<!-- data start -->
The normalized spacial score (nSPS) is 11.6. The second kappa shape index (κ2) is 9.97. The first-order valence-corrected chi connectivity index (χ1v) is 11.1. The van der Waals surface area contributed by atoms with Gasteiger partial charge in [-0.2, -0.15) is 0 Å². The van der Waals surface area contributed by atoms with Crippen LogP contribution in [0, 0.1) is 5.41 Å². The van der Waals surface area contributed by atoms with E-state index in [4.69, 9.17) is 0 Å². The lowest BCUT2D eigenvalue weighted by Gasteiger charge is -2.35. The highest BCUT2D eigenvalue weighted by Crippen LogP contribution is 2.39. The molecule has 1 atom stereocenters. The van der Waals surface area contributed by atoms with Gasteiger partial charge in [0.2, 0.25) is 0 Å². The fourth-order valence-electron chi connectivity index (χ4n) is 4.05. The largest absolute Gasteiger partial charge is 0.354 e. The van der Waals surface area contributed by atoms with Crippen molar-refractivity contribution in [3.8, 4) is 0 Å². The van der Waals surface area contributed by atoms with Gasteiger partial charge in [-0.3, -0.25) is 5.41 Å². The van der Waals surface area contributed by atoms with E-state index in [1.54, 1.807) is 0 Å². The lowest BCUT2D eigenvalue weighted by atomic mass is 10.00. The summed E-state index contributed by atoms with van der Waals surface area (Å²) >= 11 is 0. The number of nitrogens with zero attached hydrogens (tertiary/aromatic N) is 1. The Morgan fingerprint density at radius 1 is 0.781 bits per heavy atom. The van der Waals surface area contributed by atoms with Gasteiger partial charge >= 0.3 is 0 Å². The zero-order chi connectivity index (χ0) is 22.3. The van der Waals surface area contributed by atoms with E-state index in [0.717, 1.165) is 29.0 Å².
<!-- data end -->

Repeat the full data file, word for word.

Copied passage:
The normalized spacial score (nSPS) is 11.6. The second kappa shape index (κ2) is 9.97. The first-order valence-corrected chi connectivity index (χ1v) is 11.1. The van der Waals surface area contributed by atoms with Gasteiger partial charge in [-0.2, -0.15) is 0 Å². The van der Waals surface area contributed by atoms with Crippen LogP contribution in [0, 0.1) is 5.41 Å². The van der Waals surface area contributed by atoms with E-state index in [4.69, 9.17) is 0 Å². The lowest BCUT2D eigenvalue weighted by Gasteiger charge is -2.35. The highest BCUT2D eigenvalue weighted by Crippen LogP contribution is 2.39. The molecule has 1 atom stereocenters. The van der Waals surface area contributed by atoms with Gasteiger partial charge in [0.2, 0.25) is 0 Å². The fourth-order valence-electron chi connectivity index (χ4n) is 4.05. The largest absolute Gasteiger partial charge is 0.354 e. The van der Waals surface area contributed by atoms with Crippen molar-refractivity contribution in [3.8, 4) is 0 Å². The van der Waals surface area contributed by atoms with Gasteiger partial charge in [-0.3, -0.25) is 5.41 Å². The van der Waals surface area contributed by atoms with E-state index in [1.54, 1.807) is 0 Å². The lowest BCUT2D eigenvalue weighted by atomic mass is 10.00. The summed E-state index contributed by atoms with van der Waals surface area (Å²) >= 11 is 0. The number of nitrogens with zero attached hydrogens (tertiary/aromatic N) is 1. The Morgan fingerprint density at radius 1 is 0.781 bits per heavy atom. The van der Waals surface area contributed by atoms with Gasteiger partial charge >= 0.3 is 0 Å². The zero-order chi connectivity index (χ0) is 22.3. The van der Waals surface area contributed by atoms with E-state index in [0.717, 1.165) is 29.0 Å².